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Oceanography

Oceanography encompasses many diverse disciplines, relating to the physical, chemical and biological processes which occur in the Earth’s oceans. Stable isotope analysis provides a powerful means to trace these processes, both modern and ancient; palaeoceangraphy uses oxygen stable isotope signatures of materials preserved in ice cores or sediments to elucidate the history of sea-surface or deep sea temperatures. Stable isotopes of oxygen and hydrogen can also reveal the hydrology of oceanic waters, tracing the movement and circulation of waters, evaporitic processes, and meteorological influences on local, regional or global scales.

Nutrient cycling and ecology of the world’s oceans is also of interest; carbon, nitrogen and sulfur stable isotopes are powerful tools which may be deployed to trace algal activity, elucidate food chain structures within surface or benthic communities, and trace fluxes of nutrients throughout the seasons. Stable isotope analysis is particularly useful for exploring the unusual frontiers of deep hydrothermal systems, where unusual chemosynthetic organisms are the lynchpins of the communities which thrive under those extreme conditions.

Oceanography publications using our instrumentation

Our customers use our instruments to do some amazing research in the oceanography application field. To show you how they perform their research and how they use our IRMS instruments, we have collected a range of peer-reviewed publications which cite our products. You can find the citations below and then follow the links to the publishing journal should you wish to download the publication.

If you would like to investigate our available citations in more detail, or email the citation list to yourself or your colleagues then take a look at our full citation database.

83 results:

Influence of environmental gradients on C and N stable isotope ratios in coral reef biota of the Red Sea, Saudi Arabia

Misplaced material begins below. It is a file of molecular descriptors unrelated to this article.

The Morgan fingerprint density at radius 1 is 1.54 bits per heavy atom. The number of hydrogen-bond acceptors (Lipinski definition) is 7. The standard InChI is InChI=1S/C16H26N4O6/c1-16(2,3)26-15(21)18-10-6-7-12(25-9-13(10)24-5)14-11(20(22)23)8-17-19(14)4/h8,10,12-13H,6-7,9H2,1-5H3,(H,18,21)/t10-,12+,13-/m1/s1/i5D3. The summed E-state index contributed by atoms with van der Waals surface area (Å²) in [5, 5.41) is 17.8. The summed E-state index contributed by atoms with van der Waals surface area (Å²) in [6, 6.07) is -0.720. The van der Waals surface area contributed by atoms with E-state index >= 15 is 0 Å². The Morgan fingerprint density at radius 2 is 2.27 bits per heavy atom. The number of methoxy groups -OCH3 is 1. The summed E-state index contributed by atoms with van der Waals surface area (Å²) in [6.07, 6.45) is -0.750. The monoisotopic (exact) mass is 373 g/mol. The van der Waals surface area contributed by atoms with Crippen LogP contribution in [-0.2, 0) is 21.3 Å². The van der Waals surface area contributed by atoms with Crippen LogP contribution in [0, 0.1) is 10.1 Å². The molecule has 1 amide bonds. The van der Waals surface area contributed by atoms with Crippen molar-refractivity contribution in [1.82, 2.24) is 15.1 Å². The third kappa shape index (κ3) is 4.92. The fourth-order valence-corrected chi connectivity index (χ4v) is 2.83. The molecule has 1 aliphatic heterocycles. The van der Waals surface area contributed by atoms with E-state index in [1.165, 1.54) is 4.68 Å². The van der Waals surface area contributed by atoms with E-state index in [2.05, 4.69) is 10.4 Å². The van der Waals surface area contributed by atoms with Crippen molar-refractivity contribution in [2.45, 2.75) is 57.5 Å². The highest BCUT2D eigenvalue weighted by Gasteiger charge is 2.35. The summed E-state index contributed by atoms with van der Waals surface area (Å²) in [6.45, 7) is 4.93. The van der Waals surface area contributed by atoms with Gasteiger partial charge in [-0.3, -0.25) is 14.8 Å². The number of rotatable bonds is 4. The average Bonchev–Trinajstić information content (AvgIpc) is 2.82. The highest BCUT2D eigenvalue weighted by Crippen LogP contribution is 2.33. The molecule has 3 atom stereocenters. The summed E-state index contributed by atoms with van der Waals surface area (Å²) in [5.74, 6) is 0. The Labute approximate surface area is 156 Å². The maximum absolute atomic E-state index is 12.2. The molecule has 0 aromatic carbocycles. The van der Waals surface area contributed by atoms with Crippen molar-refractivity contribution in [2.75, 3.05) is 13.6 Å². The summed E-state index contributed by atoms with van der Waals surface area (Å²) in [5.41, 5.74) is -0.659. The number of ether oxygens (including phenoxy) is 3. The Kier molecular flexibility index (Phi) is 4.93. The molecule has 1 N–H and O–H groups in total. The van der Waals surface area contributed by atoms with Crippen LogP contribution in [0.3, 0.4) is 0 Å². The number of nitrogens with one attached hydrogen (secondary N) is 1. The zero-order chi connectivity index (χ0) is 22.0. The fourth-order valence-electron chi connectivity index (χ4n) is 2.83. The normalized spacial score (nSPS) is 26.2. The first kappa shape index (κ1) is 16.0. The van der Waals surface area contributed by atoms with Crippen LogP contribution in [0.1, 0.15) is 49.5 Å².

Journal of Sea Research (2014)
Benjamin Kürten, Ali M. Al-Aidaroos, Ulrich Struck, Hisham Sulaiman Khomayis, Waleed Yousef Gharbawi, Ulrich Sommer

The Red Sea features a natural environmental gradient characterized by increasing water temperature, nutrient and chlorophyll a concentrations from North to South. The aim of this study was to assess the relationships between ecohydrography, particulate organic matter (POM) and coral reef biota that are poorly understood by means of carbon (δ13C) and nitrogen (δ15N) stable isotopes. Herbivorous, planktivorous and carnivorous fishes, zooplankton, soft corals (Alcyonidae), and bivalves (Tridacna squamosa) were a priori defined as biota guilds. Environmental samples (nutrients, chlorophyll a), oceanographic data (salinity, temperature), POM and biota were collected at eight coral reefs between 28°31' N and 16°31' N. Isotopic niches of guilds separated in δ13C and δ15N isotopic niche spaces and were significantly correlated with environmental factors at latitudinal scale. Dietary end member contributions were estimated using the Bayesian isotope mixing model SIAR. POM and zooplankton 15N enrichment suggested influences by urban run-off in the industrialized central region of the Red Sea. Both δ15N and their relative trophic positions (RTPs) tend to increase southwards, but urban runoff offsets the natural environmental gradient in the central region of the Red Sea toward higher δ15N and RTPs. The present study reveals that consumer δ13C and δ15N in Red Sea coral reefs are influenced primarily by the latitudinal environmental gradient and localized urban runoff. This study illustrates the importance of ecohydrography when interpreting trophic relationships from stable isotopes in Red Sea coral reefs. © 2013 Elsevier B.V.
Tags: carbon , nitrogen , ecol , ocea , elem

Multiproxy reconstruction for Kuroshio responses to northern hemispheric oceanic climate and the Asian Monsoon since Marine Isotope Stage 5.1 (∼88 ka)
Climate of the Past (2014)
X. Shi, Y. Wu, J. Zou, Y. Liu, S. Ge, M. Zhao, J. Liu, A. Zhu, X. Meng, Z. Yao, Y. Han